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Bengaluru hotel assets likely to see PE, HNIs and distressed funds interests

Anil Urs Bengaluru | Updated on August 24, 2020 Published on August 24, 2020

Some hotel owners, who had already taken a decision to sell prior to Covid-19, are expected to still go ahead with their monetisation

As for the city’s Revenue Per Available Room, Bengaluru has seen the sharpest decline due to the Covid-19 pandemic

Bengaluru, which termed the Silicon Valley of India, is expected to see a greater interest for hotel assets from private equity (PE) players, high-net-worth individuals (HNIs) and distressed asset funds as they capitalise on opportunities to invest which is expected to be valued at a discount to their pre-Covid-19 values.

The industry, however, expects sale transactions will likely only occur once travel restrictions are further eased and site visits are facilitated. The city is said to have limited distressed asset sales.

“Owing to the ownership profile, a significant portion of hotel owners in Bengaluru are long-term holders with strong balance sheets and are better placed to weather out the pandemic when compared to other markets in India,” said JLL’s India Hotel Recovery Guide- Bengaluru.

However, a few distressed sales may occur in the market from owners that are unable to service their existing debt. Some owners, who had already taken a decision to sell prior to Covid-19, are expected to still go ahead with their monetisation, the report added.

As for the city’s Revenue Per Available Room (RevPAR), Bengaluru has seen the sharpest decline among major Indian cities due to the ongoing Covid-19 pandemic.

As of YTD July 2020, RevPAR declined by 59 per cent but is expected to bottom out in Q4 2020 as the government gradually eases lockdown restrictions and domestic travel begins to pick up, JLL's report said.

“Gradual reopening of the country and easing of travel restrictions is expected to lead to a measured increase in business travel in major commercial markets. Bengaluru is likely to get a bit of business-critical demand,” it added.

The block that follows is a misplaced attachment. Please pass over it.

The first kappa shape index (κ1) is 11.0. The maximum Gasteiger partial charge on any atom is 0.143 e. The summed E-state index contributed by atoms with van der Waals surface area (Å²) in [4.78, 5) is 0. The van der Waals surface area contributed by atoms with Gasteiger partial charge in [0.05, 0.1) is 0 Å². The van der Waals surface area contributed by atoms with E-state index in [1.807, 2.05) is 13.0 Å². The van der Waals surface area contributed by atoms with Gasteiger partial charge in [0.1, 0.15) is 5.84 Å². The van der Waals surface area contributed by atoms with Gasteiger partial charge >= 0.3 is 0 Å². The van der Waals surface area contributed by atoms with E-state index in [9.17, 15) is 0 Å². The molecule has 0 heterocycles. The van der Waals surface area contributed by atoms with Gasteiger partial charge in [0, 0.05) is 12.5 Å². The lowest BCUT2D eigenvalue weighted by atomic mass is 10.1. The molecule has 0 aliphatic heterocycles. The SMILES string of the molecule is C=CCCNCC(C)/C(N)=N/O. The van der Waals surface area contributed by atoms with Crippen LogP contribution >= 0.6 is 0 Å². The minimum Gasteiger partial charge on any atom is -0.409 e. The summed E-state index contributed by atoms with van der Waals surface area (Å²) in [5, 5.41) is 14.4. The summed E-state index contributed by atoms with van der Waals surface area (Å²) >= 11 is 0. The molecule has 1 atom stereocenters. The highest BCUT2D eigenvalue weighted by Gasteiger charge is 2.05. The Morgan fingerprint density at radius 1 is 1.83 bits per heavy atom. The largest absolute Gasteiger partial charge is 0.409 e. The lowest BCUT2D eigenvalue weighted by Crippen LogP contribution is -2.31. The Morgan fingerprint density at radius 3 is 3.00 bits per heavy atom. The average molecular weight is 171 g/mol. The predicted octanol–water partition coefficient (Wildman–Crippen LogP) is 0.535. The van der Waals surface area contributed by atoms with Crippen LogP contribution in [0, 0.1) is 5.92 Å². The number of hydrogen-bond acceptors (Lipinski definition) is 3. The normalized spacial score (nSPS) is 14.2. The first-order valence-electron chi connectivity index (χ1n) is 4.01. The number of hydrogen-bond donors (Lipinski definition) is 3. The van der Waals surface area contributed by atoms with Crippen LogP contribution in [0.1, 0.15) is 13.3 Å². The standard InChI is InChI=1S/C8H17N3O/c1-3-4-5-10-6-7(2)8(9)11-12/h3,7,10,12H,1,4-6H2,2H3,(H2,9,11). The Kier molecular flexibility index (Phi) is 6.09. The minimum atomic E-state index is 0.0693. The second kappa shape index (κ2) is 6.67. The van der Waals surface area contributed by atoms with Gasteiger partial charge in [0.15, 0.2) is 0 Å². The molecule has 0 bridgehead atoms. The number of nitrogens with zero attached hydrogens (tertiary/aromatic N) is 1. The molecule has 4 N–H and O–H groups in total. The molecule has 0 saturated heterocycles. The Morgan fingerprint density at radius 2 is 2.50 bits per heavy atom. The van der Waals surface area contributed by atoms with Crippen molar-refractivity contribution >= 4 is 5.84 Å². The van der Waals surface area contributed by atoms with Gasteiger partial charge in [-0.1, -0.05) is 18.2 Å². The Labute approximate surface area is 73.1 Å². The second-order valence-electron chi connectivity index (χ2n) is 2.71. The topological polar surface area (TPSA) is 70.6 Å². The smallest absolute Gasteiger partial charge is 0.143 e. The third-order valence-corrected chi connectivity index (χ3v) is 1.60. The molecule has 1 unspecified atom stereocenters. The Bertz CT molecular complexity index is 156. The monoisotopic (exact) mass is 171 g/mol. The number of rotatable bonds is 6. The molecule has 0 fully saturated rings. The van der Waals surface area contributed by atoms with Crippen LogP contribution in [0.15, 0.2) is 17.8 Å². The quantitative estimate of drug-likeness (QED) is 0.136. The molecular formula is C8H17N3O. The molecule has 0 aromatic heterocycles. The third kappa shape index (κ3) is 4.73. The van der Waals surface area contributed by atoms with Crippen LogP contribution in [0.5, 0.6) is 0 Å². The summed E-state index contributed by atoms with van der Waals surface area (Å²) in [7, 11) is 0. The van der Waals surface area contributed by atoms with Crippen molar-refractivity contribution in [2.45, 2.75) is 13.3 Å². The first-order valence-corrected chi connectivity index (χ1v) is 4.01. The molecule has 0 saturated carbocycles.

Destinations within driving distance, in and around Bengaluru, including golf courses and Ayurvedic centres, are also likely to see an increase in demand.

The city was amongst the first key markets to relax lockdown and opened considerably in early July, with only Sundays designated as days of lockdown. However, with an increase in Covid-19 cases in the weeks that followed, a nine-day lockdown from July 14 to 22 was imposed. Though, from August onwards, night curfews and Sunday lockdowns have been lifted.

The hotel transaction market in India in 2019 was very buoyant, with total deal volume reaching a record ₹ 5,327.5 crore. This included the acquisition of four operational Leela Palace Hotels, a land parcel in Agra, and the “Leela” Brand by Brookfield. These represented the largest proportion of the total transaction volume in 2019 and was also the highest hotel portfolio transaction value in India to date.

“Over the last few years, Bengaluru has evolved into a fundamentally strong hotels market on back of office demand led by IT and Fintech companies. Once life settles around Covid-19, Bengaluru’s hotel market is expected to bounce back, albeit slowly over the next couple of years. The hotels which are linked to office parks could get back to business earlier as compared to the ones with huge banqueting and conferencing facilities. Leisure destinations around Bengaluru such as Coorg, Chikmagalur and Kabini will also likely witness some revenge travel from the city dwellers although this demand could be intermittent,” said Jaideep Dang, Managing Director, Hotels & Hospitality Group (India), JLL.

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Published on August 24, 2020
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